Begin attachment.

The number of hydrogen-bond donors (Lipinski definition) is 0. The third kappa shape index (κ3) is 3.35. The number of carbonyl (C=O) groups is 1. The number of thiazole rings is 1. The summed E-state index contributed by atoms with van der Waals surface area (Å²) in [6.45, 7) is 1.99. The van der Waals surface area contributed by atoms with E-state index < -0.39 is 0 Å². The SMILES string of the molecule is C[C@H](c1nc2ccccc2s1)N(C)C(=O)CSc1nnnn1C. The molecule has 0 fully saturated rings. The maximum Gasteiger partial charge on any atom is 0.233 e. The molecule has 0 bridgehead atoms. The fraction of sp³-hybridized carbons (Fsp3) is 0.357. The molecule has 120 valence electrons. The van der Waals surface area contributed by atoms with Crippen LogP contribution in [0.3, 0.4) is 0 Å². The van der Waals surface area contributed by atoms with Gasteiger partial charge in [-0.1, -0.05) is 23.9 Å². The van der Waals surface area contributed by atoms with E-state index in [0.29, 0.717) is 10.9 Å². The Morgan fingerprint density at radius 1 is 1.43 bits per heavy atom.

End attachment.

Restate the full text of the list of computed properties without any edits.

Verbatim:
The number of hydrogen-bond donors (Lipinski definition) is 0. The third kappa shape index (κ3) is 3.35. The number of carbonyl (C=O) groups is 1. The number of thiazole rings is 1. The summed E-state index contributed by atoms with van der Waals surface area (Å²) in [6.45, 7) is 1.99. The van der Waals surface area contributed by atoms with E-state index < -0.39 is 0 Å². The SMILES string of the molecule is C[C@H](c1nc2ccccc2s1)N(C)C(=O)CSc1nnnn1C. The molecule has 0 fully saturated rings. The maximum Gasteiger partial charge on any atom is 0.233 e. The molecule has 0 bridgehead atoms. The fraction of sp³-hybridized carbons (Fsp3) is 0.357. The molecule has 120 valence electrons. The van der Waals surface area contributed by atoms with Crippen LogP contribution in [0.3, 0.4) is 0 Å². The van der Waals surface area contributed by atoms with Gasteiger partial charge in [-0.1, -0.05) is 23.9 Å². The van der Waals surface area contributed by atoms with E-state index in [0.29, 0.717) is 10.9 Å². The Morgan fingerprint density at radius 1 is 1.43 bits per heavy atom.